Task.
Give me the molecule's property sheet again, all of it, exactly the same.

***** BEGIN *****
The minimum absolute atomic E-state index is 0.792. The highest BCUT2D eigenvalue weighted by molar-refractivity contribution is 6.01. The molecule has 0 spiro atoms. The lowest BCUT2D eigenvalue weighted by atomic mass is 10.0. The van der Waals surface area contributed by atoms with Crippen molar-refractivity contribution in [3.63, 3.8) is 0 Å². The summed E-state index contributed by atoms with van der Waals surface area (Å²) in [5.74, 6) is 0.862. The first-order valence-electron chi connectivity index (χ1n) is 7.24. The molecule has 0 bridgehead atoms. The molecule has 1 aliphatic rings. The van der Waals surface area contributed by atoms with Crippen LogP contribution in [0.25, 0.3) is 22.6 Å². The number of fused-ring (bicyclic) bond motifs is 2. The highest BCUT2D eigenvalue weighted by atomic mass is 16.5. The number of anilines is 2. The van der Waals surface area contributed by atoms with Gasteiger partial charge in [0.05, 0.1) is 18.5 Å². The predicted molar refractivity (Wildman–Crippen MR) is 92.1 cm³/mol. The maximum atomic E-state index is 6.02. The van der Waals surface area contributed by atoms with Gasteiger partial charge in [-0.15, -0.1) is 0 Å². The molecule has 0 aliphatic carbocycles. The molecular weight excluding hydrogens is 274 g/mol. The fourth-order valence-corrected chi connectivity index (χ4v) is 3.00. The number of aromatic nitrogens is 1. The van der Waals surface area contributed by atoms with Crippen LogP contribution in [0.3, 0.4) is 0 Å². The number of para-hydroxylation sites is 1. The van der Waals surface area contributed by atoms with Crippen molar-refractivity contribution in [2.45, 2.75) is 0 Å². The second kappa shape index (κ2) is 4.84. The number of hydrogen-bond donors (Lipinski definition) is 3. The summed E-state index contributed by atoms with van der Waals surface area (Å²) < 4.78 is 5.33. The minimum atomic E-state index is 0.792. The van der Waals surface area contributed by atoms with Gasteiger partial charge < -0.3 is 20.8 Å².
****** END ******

The minimum absolute atomic E-state index is 0.792. The highest BCUT2D eigenvalue weighted by molar-refractivity contribution is 6.01. The molecule has 0 spiro atoms. The lowest BCUT2D eigenvalue weighted by atomic mass is 10.0. The van der Waals surface area contributed by atoms with Crippen molar-refractivity contribution in [3.63, 3.8) is 0 Å². The summed E-state index contributed by atoms with van der Waals surface area (Å²) in [5.74, 6) is 0.862. The first-order valence-electron chi connectivity index (χ1n) is 7.24. The molecule has 0 bridgehead atoms. The molecule has 1 aliphatic rings. The van der Waals surface area contributed by atoms with Crippen LogP contribution in [0.25, 0.3) is 22.6 Å². The number of fused-ring (bicyclic) bond motifs is 2. The highest BCUT2D eigenvalue weighted by atomic mass is 16.5. The number of anilines is 2. The van der Waals surface area contributed by atoms with Gasteiger partial charge in [0.05, 0.1) is 18.5 Å². The predicted molar refractivity (Wildman–Crippen MR) is 92.1 cm³/mol. The maximum atomic E-state index is 6.02. The van der Waals surface area contributed by atoms with Gasteiger partial charge in [-0.15, -0.1) is 0 Å². The molecule has 0 aliphatic carbocycles. The molecular weight excluding hydrogens is 274 g/mol. The fourth-order valence-corrected chi connectivity index (χ4v) is 3.00. The number of aromatic nitrogens is 1. The van der Waals surface area contributed by atoms with Crippen LogP contribution in [0.3, 0.4) is 0 Å². The number of para-hydroxylation sites is 1. The van der Waals surface area contributed by atoms with Crippen molar-refractivity contribution in [2.45, 2.75) is 0 Å². The second kappa shape index (κ2) is 4.84. The number of hydrogen-bond donors (Lipinski definition) is 3. The summed E-state index contributed by atoms with van der Waals surface area (Å²) < 4.78 is 5.33. The minimum atomic E-state index is 0.792. The van der Waals surface area contributed by atoms with Gasteiger partial charge < -0.3 is 20.8 Å².